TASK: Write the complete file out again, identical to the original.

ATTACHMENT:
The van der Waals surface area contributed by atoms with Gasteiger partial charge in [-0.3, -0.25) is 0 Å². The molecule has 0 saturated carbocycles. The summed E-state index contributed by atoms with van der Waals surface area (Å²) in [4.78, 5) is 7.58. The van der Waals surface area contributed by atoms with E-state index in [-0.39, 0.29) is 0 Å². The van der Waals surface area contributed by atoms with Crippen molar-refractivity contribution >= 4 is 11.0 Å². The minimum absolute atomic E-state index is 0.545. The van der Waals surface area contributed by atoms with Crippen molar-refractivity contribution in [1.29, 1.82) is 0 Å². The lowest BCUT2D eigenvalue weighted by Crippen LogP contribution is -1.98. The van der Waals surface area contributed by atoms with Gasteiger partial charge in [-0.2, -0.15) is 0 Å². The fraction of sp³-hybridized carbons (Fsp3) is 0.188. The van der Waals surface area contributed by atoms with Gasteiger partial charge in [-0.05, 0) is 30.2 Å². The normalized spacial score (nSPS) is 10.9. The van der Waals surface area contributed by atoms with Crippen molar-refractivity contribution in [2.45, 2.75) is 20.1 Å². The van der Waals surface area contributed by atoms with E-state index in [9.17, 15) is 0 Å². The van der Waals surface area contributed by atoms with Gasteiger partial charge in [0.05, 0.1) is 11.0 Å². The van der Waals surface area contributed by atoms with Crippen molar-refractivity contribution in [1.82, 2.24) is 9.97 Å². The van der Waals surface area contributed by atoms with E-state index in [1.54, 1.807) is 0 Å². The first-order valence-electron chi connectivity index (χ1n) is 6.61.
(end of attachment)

The van der Waals surface area contributed by atoms with Gasteiger partial charge in [-0.3, -0.25) is 0 Å². The molecule has 0 saturated carbocycles. The summed E-state index contributed by atoms with van der Waals surface area (Å²) in [4.78, 5) is 7.58. The van der Waals surface area contributed by atoms with E-state index in [-0.39, 0.29) is 0 Å². The van der Waals surface area contributed by atoms with Crippen molar-refractivity contribution >= 4 is 11.0 Å². The minimum absolute atomic E-state index is 0.545. The van der Waals surface area contributed by atoms with Crippen molar-refractivity contribution in [1.29, 1.82) is 0 Å². The lowest BCUT2D eigenvalue weighted by Crippen LogP contribution is -1.98. The van der Waals surface area contributed by atoms with Gasteiger partial charge in [-0.2, -0.15) is 0 Å². The fraction of sp³-hybridized carbons (Fsp3) is 0.188. The van der Waals surface area contributed by atoms with Gasteiger partial charge in [-0.05, 0) is 30.2 Å². The normalized spacial score (nSPS) is 10.9. The van der Waals surface area contributed by atoms with Crippen molar-refractivity contribution in [2.45, 2.75) is 20.1 Å². The van der Waals surface area contributed by atoms with E-state index in [9.17, 15) is 0 Å². The van der Waals surface area contributed by atoms with Gasteiger partial charge in [0.05, 0.1) is 11.0 Å². The van der Waals surface area contributed by atoms with Crippen molar-refractivity contribution in [1.82, 2.24) is 9.97 Å². The van der Waals surface area contributed by atoms with E-state index in [1.54, 1.807) is 0 Å². The first-order valence-electron chi connectivity index (χ1n) is 6.61.